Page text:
Monday, August 28, 2006

Babel comes full circle

Germany is the most recent entrant into the


Achtung, Germans: Denglisch is here to stay

FRANKFURT (Reuters) - It is known as Denglisch, a hybrid of Deutsch and English, and cultural purists say it is an insult to the language of Goethe and should be purged from the vocabulary.

Denglisch has spread steadily as Germans adopted American phrases in business, advertising, technology, and everyday speech. "Brainstorm" has become as common a word in German as "surfen," "chatten," and "shoppen" (for surfing, chatting and shopping).

In Frankfurt, Germany's financial capital, "uptick" and "downturn" are familiar terms and posters listing evening entertainment are headlined "city nacht" (for night).

In Berlin, satirical theater calls itself quatschcomedyclub (quatsch means nonsense) and visitors to the foreign ministry can relax at "The Coffee Shop im Auswaertigen Amt."

"We are colonizing ourselves, voluntarily," complained the German Language Association, a 26,000-strong private group of self-appointed language guardians who want legal protection for the language.

The association has introduced an award for "language adulterer of the year" to shame public figures whom it deems guilty of showing insufficient respect for German.

The leading candidate for this year's prize, to be announced in late August, is Guenther Oettinger, premier of the state of Baden-Wuerttemberg.

His offense? Saying Germany should adopt English as its working language and use German at home and on holiday.
Interestingly, the article delves into the global Anglicization of languages:

Judging from attempts elsewhere to legislate the use of a national language, both English and Denglisch are in Germany to stay.

In 1994, France passed a law meant to suppress Franglais, Denglisch's French cousin. The legislation banned the use of foreign words in work contracts, public announcements, advertising and on radio and television. It said foreign words would have to be replaced by words approved by the Academie Francaise, which serves as watchdog for the French language. The law had little effect on the use of such words as "le weekend" or "le T-shirt" -- denounced as language contaminants by purists.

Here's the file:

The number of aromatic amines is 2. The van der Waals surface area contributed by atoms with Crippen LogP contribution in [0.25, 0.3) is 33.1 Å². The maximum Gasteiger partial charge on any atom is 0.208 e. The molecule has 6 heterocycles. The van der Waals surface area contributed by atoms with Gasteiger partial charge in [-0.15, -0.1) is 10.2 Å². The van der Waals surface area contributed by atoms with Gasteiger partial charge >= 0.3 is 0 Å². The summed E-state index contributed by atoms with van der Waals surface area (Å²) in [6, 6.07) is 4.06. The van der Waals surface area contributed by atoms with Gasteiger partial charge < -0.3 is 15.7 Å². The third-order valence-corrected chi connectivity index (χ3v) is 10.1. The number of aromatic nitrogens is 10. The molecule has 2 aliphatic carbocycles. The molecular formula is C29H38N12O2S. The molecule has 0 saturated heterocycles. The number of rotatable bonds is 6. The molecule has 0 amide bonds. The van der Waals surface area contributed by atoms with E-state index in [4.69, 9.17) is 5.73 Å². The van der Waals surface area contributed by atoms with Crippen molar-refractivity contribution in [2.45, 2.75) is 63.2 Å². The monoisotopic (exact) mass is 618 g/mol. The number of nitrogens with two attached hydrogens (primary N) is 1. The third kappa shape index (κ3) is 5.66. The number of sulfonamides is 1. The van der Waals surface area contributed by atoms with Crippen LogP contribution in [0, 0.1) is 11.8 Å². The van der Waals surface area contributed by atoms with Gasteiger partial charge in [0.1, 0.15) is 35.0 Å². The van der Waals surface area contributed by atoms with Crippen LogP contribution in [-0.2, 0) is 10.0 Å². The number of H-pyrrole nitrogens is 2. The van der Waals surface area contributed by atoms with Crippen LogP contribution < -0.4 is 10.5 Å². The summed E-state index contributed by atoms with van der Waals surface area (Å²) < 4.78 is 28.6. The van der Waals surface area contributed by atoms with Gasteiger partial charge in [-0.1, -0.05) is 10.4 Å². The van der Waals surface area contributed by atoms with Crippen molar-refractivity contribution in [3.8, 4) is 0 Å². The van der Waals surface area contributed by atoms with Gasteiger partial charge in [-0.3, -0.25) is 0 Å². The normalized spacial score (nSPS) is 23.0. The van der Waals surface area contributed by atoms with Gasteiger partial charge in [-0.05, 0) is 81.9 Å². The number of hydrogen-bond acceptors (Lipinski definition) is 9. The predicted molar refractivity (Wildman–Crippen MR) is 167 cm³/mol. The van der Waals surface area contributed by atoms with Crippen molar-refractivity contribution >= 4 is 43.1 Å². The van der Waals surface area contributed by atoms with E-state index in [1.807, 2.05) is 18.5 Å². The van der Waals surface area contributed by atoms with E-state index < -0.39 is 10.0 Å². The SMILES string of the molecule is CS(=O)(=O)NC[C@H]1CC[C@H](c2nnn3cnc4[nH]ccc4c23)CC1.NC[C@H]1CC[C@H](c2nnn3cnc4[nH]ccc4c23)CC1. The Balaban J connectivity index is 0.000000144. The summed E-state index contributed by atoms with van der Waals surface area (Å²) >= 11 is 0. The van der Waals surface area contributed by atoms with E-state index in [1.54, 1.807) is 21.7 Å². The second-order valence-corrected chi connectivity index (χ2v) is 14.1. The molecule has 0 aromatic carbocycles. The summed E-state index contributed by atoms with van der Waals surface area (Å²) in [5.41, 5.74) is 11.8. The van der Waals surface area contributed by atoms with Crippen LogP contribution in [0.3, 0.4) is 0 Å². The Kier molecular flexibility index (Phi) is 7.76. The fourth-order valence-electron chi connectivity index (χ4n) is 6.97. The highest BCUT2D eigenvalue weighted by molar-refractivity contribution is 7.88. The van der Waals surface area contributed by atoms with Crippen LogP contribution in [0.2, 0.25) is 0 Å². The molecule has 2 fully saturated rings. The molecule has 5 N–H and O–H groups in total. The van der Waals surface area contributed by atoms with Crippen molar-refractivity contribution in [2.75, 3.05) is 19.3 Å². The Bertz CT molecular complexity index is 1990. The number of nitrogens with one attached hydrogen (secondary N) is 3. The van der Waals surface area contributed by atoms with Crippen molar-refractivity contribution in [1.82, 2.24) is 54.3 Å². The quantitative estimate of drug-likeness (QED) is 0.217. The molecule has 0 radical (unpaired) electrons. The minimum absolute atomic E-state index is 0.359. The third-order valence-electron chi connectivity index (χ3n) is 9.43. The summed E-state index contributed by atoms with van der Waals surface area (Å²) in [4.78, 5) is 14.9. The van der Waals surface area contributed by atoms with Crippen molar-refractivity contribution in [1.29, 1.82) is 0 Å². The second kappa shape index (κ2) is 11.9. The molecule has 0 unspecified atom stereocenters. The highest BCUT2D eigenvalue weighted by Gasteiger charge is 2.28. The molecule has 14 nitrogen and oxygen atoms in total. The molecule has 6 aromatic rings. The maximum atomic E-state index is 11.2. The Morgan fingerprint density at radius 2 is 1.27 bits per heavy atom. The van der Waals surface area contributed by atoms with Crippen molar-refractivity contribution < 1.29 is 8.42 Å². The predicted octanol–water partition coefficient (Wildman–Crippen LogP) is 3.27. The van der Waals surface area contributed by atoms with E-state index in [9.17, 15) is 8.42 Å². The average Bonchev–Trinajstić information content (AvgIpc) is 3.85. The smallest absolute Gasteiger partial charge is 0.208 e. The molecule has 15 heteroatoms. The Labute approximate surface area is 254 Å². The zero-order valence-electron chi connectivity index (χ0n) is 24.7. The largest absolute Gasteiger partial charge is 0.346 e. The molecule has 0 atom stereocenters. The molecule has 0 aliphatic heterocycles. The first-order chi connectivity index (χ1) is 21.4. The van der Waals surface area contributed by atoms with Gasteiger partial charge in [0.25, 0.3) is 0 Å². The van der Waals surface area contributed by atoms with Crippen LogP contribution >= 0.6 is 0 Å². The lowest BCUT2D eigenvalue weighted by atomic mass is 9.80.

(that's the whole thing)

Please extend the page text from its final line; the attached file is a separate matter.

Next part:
Americanisms proved similarly resistant to legislation in Poland, where young people embraced English after the collapse of communism and decades of obligatory Russian studies.

But then the article veers into obligatory America-bashing:
"A language becomes an international language for one chief reason -- the political power of its people -- especially their military power," said British linguist David Crystal, whose book "English as a Global Language" is considered a landmark study.
BOGUS!! That is such a load of crap. The language of COMMERCE is what becomes international, not military might. Armies may come and go, but money talks.

The internet has taken over the world, and English is what dominates the internet... particularly the commerce part.

The Francophones and the Deutsche Sprecheren and all the speakers of other beautiful languages (I mean that... I love listening and learning and speaking other languages) are just out of luck on this one... which is a shame, in some respects, because of this possibility:

For those in search of shortcuts, there are rival proposals from India and France for simplified versions of English called Globish.

The Indian version, designed by retired engineer Madhukar Gogate, provides simplified spelling and pronunciation to make learning easier for people unfamiliar with Roman script.

The other Globish is being promoted by a retired IBM executive with a flair for publicity, Jean-Paul Nerriere, whose French-language Web site touts his book "Don't Speak English, parlez Globish."

He proposes a 1,500-word version of English with elementary syntax as "the planetary dialect of the third millennium and integrated solution to the problem of international communication."

Blech. I think that a language suffers when someone tries to engineer it forward. Let it develop... the result will be much more interesting and practical than when some know-it-all invents Esperanto II. We'll all use the words that spring up around the internet, and there will be dialects among internet neighborhoods (leet-speakers and the Pajamahadeen come to mind), but it'll happen on its own. Leave it alone.

And don't stop speaking your own language with your actual neighbors. The more languages you speak, the better off you'll be.

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